When you and your spouse decide to divorce, that is the time to be cutting back on your spending. You need money to pay lawyers and possibly save up for a new place to live.
However, not every divorcing person has that mentality. Some live it up, racking up credit card charges for new clothes, electronics, and even cars. They may go on vacations or gamble away the money. This reckless spending is called the dissipation of funds. It is a form of marital waste that can come with consequences.
It is difficult to prevent dissipation from happening since marital assets are typically shared by both parties. However, you should have some awareness of your finances, such as your bank account status. It is also a good idea to cancel any joint credit cards as soon as you decide to divorce. Once you find out about the reckless spending, you need to take action right away. This means documenting the acts so you can prove your case. Here is how.
It is not enough to make basic claims about reckless spending. You need to have proof. Evidence may be in the form of bank and credit card statements, Are there excessive, high-dollar charges on there? Do you have proof that your spouse is moving money around from one bank account to another?
Another thing you need to prove is that this behavior started around the time of the divorce.
When it comes to dissipation, the main question is: how long has this been going on? If the spending has been going on for years, with the other spouse’s knowledge, then it is not considered marital dissipation.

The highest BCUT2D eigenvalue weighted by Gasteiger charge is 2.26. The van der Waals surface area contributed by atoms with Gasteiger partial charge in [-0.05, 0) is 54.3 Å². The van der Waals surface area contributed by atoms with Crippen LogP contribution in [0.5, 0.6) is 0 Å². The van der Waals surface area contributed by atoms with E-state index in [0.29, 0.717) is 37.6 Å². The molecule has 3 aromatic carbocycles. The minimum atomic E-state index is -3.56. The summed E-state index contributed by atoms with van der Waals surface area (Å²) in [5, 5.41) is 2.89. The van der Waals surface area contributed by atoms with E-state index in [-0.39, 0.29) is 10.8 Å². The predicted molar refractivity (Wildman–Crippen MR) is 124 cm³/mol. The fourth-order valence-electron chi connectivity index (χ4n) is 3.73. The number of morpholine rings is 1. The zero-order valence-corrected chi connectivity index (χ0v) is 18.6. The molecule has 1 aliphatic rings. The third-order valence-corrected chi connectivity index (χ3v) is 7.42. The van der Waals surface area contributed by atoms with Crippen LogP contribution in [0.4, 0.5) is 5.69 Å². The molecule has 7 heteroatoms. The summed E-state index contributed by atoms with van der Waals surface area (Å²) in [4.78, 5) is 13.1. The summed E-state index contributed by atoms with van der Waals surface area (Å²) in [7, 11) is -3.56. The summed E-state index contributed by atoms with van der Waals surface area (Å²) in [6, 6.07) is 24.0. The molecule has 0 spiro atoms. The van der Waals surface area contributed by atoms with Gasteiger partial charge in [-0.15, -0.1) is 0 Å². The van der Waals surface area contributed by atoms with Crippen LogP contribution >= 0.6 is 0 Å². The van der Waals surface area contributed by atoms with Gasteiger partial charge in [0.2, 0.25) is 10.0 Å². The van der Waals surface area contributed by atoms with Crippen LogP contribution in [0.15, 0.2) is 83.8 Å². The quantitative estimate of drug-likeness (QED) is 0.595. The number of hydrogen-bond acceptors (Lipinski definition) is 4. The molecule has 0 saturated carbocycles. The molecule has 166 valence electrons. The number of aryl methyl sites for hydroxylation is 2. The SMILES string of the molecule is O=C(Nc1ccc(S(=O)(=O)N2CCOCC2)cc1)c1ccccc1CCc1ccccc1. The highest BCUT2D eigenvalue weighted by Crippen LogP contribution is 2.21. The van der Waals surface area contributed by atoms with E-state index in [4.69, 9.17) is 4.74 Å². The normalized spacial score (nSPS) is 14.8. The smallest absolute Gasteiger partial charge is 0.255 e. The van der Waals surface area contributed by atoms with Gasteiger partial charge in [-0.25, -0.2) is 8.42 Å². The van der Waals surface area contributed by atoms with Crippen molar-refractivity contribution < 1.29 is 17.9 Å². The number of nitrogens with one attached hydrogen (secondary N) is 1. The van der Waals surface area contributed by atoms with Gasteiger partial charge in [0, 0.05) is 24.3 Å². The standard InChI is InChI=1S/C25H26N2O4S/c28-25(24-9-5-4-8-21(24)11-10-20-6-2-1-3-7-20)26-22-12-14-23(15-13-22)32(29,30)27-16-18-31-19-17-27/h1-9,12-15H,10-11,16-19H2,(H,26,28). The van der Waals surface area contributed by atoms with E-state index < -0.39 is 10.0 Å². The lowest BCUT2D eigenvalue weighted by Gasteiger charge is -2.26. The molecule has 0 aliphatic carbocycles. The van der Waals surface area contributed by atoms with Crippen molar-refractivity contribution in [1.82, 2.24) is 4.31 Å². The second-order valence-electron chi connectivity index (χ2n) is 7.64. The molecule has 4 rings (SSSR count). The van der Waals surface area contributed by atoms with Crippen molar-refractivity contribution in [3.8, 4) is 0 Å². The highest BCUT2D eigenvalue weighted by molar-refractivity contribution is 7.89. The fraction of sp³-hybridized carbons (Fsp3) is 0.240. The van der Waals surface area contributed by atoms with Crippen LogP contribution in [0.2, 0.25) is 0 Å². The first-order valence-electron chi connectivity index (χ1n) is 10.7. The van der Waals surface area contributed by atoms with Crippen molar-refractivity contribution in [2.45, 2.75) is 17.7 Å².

The courts also need to have a sense of when the marital breakdown occurred. How long have you and your spouse not been acting like a couple? Have you lived separately for some time? When did you stop having sexual relations with each other?
Dissipation cases often rely on patterns of spending to determine whether or not the spending was within norms of the marriage. You can strengthen your case by researching and securing financial documents for evidence. It will be good to have financial records from before, during, and after the breakdown of the marriage. That way, the court can compare the spending habits of your spouse during these times.
Here are some examples of situations in which judges have determined that dissipation had taken place:
- Failure to pay income tax on time, incurring substantial penalties
- Payment of income tax on non-marital income
- Contributions to a church not consistent with prior contributions
- Use of an insurance settlement to buy a new vehicle
- Unexplained use of a tax refund
- Creation of a trust for the children’s education without the other spouse’s knowledge
Contact Us Today
Many marriages end due to money matters, so when the financial issues continue on during the divorce process, it can be extremely frustrating. What do you do now?
Contact the Law Offices of Michael A. Robbins for help with your complicated divorce case. We will work hard to provide you with the best legal representation possible. Call our office at (248) 646-7980 or fill out the online form.